The APVM velocity and stage were recorded manually before and after each set of three ADCP measurements because of an equipment limitation. The flow conditions changed more rapidly at this site than the other two sites, and several minutes elapsed between the manual readings and the ADCP measurements. The velocity and stage recorded before the set of three ADCP measurements generally were different than those recorded after, indicating that the hydraulic conditions were changing during the discharge measurements. The third (final) ADCP discharge measurement was regressed against the final velocity and stage readings because that set of discharge and velocity/stage measurements occurred closer in time than the earlier measurements. A total of nine data points were available to develop the rating. Discharge ranged from 31.7 to 54.2 m3/s, velocity ranged from -22.5 to 19.6 cm/s, and normalized stage ranged from -0.13 to 0.04 m.
Graphs of stage versus discharge for the GIW and Sabine River sites indicated loop ratings (identical discharges for two different stages), but an insufficient number of measurements were made to define the looping characteristics sufficiently to include stage in the regressions. Bidirectional flow commonly occurs at small discharges (when the tide changes direction); thus, small discharges computed from the ratings are imprecise for all three sites. At larger, sustained flows, however, bidirectional flow does not occur, and the velocities provide accurate indices of the overall flow conditions. None of the sets of rating measurements cover the entire range of velocities or stages measured during the hydrographic survey. However, the ratings are linear over the range of the measured data, and the accuracy of the discharges computed by extrapolating the ratings to the range of velocities and stages measured during the hydrographic survey are considered sufficient for model calibration and testing.
Graphs of the predicted versus observed discharges and the discharge hydrographs computed using the regression relations are shown in figures 2–4. The observed and predicted discharges also are shown on the hydrographs. The predicted and observed discharges do not plot directly on the computed hydrographs in most cases because of the methods used to collect and process the data. For the GIW and Sabine River sites, each observed discharge is the mean of three ADCP measurements and represents the average discharge over the time period required to make the measurements (typically about 10 minutes). Additionally, the velocities and stages used to develop the regression relations are the mean values measured during the time required to complete the ADCP measurements, whereas the velocities and stages used to compute the hydrographs are instantaneous values. For Black Bayou, there was a time lag of several minutes between the start of the third ADCP measurement and the time at which the stage and velocity were recorded manually, and flow conditions were observed to change somewhat during the ADCP measurements. Additionally, for all three sites, the velocity and stage readings used to compute the discharge hydrographs are those recorded at the beginning of each hour. The time period shown on the hydrograph plots includes the 3-day hydrographic survey as well as the time period over which rating data were collected.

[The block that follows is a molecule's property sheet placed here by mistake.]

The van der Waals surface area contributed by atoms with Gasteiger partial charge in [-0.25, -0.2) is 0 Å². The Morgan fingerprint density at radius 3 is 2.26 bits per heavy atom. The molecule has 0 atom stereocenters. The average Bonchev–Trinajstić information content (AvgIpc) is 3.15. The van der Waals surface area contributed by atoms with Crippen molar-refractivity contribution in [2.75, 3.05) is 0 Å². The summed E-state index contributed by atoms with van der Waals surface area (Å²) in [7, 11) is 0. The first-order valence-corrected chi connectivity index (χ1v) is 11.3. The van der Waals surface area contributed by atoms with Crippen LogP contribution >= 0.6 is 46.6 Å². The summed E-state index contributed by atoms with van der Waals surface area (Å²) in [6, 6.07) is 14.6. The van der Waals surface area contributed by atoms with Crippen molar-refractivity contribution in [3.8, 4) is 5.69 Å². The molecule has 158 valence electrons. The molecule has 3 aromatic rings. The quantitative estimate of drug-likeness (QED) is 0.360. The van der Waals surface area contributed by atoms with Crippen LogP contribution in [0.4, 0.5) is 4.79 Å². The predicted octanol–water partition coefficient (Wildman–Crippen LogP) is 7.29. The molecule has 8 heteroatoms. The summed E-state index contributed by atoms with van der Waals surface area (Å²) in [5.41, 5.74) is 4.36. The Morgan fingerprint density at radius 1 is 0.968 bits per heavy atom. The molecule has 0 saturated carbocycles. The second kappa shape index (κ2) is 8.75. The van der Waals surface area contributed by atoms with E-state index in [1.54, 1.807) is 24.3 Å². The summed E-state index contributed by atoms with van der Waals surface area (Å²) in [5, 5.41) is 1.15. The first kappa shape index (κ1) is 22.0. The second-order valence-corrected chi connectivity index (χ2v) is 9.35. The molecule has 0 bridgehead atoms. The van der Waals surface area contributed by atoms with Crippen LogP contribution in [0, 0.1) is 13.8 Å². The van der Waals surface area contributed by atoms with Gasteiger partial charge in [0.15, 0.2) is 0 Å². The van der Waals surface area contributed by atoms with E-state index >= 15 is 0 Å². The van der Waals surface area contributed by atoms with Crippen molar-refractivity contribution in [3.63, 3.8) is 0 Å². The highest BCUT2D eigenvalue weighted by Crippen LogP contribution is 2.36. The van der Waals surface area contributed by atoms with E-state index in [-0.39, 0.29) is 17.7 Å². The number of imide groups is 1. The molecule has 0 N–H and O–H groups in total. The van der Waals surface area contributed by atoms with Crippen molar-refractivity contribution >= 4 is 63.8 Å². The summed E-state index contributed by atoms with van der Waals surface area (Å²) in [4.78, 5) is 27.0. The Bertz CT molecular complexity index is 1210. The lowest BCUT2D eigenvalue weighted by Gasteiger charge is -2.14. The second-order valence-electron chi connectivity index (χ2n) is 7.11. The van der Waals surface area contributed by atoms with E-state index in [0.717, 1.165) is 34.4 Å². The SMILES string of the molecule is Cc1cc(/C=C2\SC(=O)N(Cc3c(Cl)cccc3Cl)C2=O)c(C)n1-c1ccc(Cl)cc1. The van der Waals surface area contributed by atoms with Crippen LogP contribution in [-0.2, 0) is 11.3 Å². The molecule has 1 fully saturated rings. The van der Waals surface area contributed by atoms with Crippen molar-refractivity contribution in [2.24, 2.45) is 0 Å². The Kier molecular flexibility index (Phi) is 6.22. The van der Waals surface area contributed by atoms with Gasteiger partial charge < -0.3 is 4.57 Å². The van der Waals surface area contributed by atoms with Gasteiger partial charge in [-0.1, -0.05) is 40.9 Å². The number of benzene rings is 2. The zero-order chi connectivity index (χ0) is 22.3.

Discharges during a hydrographic survey of Sabine Lake were computed at three sites using velocity and stage measured with automated stations, and ratings developed by regressing discharge against velocity and stage. The automated velocities, particularly point velocities, do not provide accurate indices of overall channel conditions at the small discharges commonly encountered when the tide changes directions; the ratings presented here are not precise at small discharges. However, the ratings provide acceptable accuracy at the medium and large discharges used for model calibration. The use of stations with automated instrumentation optimized personnel resources and allowed manual measurements of velocity and water quality to be made at additional locations where installation of automated instrumentation was not feasible.
Based upon these promising results, the use of automated instrumentation will be expanded during future hydrographic surveys to further reduce labor requirements and to provide higher-quality data than can be obtained manually.
Laenen, Antonius, 1985, Acoustic velocity meter systems: U.S. Geological Survey Techniques of Water-Resources Investigations, book 3, chap. A17, 38 p.
RD Instruments, 1994, User's manual for RD Instruments transect program: San Diego, Calif., RD Instruments.
______1995, Direct reading and self-contained broadband acoustic Doppler current profiler technical manual: San Diego, Calif., RD Instruments.